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One fear that many people have about raw feeding is not being able to meet their dogs' nutritional needs. This is where blood tests (which can be expensive) and urine tests (which we can do at home) come in. I received urine test kits (formulated for pets) for each of my dogs. This is the first time I've tested my dogs and I was surprised by the results and inspired to dig a little deeper.
Importance of a Urinalysis for Dogs
Although blood tests provide a complete view of how our dogs are doing, they can be expensive when raising four big dogs. An alternative is a urine test, which can give you an idea of what's going on with your dog and a heads up if more testing is needed.
The Color of Dog's Urine
A urinalysis will provide a lot of information on the state of your dog's health starting with the color of your dog's urine. The ideal color is a light yellow, which means your dog is well hydrated (just like us humans). A darker yellow may indicate a bit of dehydration. This was the case with our dogs. They receive plenty of water, but it's been hot lately so I'm now going to add more water to their meals to make sure they stay hydrated.
The yellow urine can also be the result of a health issue. When Scout had a fever of unknown origin, his urine was darker and they thought it was due to a urinary tract infection, but he tested negative. All of our dogs' urine is the same color – yellow, but not dark yellow, so I didn't worry when I was collecting samples.
If a dog's urine is a dark yellow or has a tinge of orange or pink, I think you should contact your vet to discuss more testing. Better safe than sorry.
What a Urinalysis Reveals About Your Dog
A urinalysis also shows the veterinarian the health of your dog's urinary tract, kidneys, and liver, while also checking glucose regulation.
- High glucose levels can be an indication of diabetes.
- High protein levels can be an indication of kidney failure.
- A urinalysis can also reveal the possibility of kidney stones, urinary tract stones, or a urinary tract infection.
All of these can be expensive to treat; however when health issues are caught early, we have a better chance of getting our dogs back on a healthier path.
CLICK to learn more about dogs and their urine from Dr. Karen Becker.
Collecting Urine Samples in a Multi-Dog Home
It's best to collect a sample from the dog's first urine for the day. For our pack, that means I'm standing outside at 5 am on a Saturday morning with a Rubbermaid container (labeled with a dog's name) and a ladle (picked up in the kitchen utensils section of the store).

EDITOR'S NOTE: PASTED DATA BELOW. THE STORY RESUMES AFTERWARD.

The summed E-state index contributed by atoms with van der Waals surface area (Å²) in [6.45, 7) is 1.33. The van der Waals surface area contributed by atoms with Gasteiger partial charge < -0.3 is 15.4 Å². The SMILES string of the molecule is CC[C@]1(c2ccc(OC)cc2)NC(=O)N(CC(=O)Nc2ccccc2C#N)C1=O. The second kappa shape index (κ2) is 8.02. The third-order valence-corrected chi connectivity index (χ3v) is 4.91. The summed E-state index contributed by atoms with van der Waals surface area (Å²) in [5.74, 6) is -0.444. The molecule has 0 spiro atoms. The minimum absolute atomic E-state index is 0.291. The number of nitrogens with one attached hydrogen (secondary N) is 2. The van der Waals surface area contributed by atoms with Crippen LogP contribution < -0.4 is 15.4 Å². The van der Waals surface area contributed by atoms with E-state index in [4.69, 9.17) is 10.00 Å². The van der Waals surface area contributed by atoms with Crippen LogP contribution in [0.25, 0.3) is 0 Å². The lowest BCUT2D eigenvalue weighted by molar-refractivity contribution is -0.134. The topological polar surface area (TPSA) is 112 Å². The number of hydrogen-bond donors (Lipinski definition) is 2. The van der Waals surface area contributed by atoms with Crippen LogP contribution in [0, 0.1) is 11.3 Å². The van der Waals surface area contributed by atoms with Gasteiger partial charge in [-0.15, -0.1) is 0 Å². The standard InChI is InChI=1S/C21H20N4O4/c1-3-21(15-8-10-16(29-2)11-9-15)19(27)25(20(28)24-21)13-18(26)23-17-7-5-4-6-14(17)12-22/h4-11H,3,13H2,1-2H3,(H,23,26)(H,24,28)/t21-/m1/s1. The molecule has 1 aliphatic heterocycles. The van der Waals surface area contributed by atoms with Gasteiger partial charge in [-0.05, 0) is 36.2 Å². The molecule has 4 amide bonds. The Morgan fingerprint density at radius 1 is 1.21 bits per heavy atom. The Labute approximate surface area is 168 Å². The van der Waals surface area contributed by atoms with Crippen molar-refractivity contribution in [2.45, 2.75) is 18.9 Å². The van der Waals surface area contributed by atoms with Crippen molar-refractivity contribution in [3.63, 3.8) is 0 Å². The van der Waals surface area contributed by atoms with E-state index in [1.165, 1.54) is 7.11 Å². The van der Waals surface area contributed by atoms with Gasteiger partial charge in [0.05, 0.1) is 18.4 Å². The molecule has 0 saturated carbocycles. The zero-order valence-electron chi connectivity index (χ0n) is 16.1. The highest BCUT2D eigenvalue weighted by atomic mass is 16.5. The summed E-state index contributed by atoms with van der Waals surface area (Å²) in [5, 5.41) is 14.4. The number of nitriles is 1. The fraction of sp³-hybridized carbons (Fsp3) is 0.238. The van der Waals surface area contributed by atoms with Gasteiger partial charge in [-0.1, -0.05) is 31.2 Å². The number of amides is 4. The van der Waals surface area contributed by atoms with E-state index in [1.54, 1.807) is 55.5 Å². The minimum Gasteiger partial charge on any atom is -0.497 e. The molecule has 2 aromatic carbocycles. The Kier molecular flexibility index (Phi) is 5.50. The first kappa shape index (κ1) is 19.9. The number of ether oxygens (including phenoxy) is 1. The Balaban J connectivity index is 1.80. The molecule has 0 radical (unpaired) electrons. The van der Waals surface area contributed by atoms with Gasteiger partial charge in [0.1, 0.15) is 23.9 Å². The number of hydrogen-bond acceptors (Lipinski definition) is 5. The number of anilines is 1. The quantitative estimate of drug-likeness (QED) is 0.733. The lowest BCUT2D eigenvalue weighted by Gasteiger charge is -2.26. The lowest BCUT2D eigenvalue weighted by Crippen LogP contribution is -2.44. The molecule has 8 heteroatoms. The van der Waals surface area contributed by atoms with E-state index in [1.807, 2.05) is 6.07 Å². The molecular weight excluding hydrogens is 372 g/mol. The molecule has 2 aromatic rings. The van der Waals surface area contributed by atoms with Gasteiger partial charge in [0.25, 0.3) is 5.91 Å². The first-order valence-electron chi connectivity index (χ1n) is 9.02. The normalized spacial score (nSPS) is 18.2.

I take each dog outside one at a time, stay close (but not too close), ready to ease the ladle into their pee stream to collect a sample. You don't need much; a couple tablespoons will be fine, but if you're handy with a ladle and have good timing, you'll get plenty.
I thought it would be easier to collect urine from the boys, but it just depends on the dogs. The girls squat down just at the right level for me to get the ladle in there without touching (or startling) them – although I did freak Sydney out and it took three times to get her to go potty. Scout does a low leg left, which is perfect. Rodrigo, on the other hand, lifts his leg high while standing as close to the object of his marking as possible. It's not easy to get the ladle situation to collect urine – but I manage.
I wash the ladle between uses. Since this is the dog's morning pee – it's important to have everything organized so that I'm running like a well-oiled machine – getting each dog in and out.
Tools for Collecting Dog Urine
- Kitchen Ladle – stainless steel is best, but plastic will do; be sure to wash it between uses.
- Rubbermaid Container – one of the smaller ones.
- Sharpie – to label each container.
- Urine Testing Kit for Dogs
- Timer – I used a stopwatch app on my phone
- Alarm Clock (make time to take the first pee of the day)
- Patience (your dog may not be keen about pee testing day)
The CheckUp At Home Wellness Test for Dogs
Searching online, I read that some vets charge up to $200 per dog for a urinalysis. I gather that this test is beyond sticking a stick in urine; at least I hope so. With four dogs, I'm not prepared to pay nearly $1000; fortunately, there are alternatives.